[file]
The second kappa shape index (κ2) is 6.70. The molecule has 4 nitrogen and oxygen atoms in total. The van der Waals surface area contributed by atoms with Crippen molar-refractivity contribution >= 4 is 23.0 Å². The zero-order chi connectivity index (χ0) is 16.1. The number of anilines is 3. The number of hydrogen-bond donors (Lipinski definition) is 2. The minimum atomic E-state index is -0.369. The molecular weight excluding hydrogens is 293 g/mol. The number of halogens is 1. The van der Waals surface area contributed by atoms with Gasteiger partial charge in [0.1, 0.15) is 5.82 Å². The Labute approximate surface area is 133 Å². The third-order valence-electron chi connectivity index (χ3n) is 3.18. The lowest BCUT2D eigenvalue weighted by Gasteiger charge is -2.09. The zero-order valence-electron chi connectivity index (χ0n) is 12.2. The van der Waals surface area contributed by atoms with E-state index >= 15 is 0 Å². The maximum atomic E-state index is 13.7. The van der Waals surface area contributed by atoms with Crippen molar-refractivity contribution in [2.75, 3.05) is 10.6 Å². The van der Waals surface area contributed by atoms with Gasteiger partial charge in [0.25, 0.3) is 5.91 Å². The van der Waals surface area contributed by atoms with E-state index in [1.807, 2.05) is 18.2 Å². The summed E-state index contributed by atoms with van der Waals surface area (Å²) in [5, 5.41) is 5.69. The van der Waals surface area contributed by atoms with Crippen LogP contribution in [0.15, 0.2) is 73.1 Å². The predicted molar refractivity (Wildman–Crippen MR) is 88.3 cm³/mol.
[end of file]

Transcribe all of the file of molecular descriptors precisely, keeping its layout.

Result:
The second kappa shape index (κ2) is 6.70. The molecule has 4 nitrogen and oxygen atoms in total. The van der Waals surface area contributed by atoms with Crippen molar-refractivity contribution >= 4 is 23.0 Å². The zero-order chi connectivity index (χ0) is 16.1. The number of anilines is 3. The number of hydrogen-bond donors (Lipinski definition) is 2. The minimum atomic E-state index is -0.369. The molecular weight excluding hydrogens is 293 g/mol. The number of halogens is 1. The van der Waals surface area contributed by atoms with Gasteiger partial charge in [0.1, 0.15) is 5.82 Å². The Labute approximate surface area is 133 Å². The third-order valence-electron chi connectivity index (χ3n) is 3.18. The lowest BCUT2D eigenvalue weighted by Gasteiger charge is -2.09. The zero-order valence-electron chi connectivity index (χ0n) is 12.2. The van der Waals surface area contributed by atoms with E-state index >= 15 is 0 Å². The maximum atomic E-state index is 13.7. The van der Waals surface area contributed by atoms with Crippen molar-refractivity contribution in [2.75, 3.05) is 10.6 Å². The van der Waals surface area contributed by atoms with Gasteiger partial charge in [0.25, 0.3) is 5.91 Å². The van der Waals surface area contributed by atoms with E-state index in [1.807, 2.05) is 18.2 Å². The summed E-state index contributed by atoms with van der Waals surface area (Å²) in [5, 5.41) is 5.69. The van der Waals surface area contributed by atoms with Crippen LogP contribution in [0.15, 0.2) is 73.1 Å². The predicted molar refractivity (Wildman–Crippen MR) is 88.3 cm³/mol.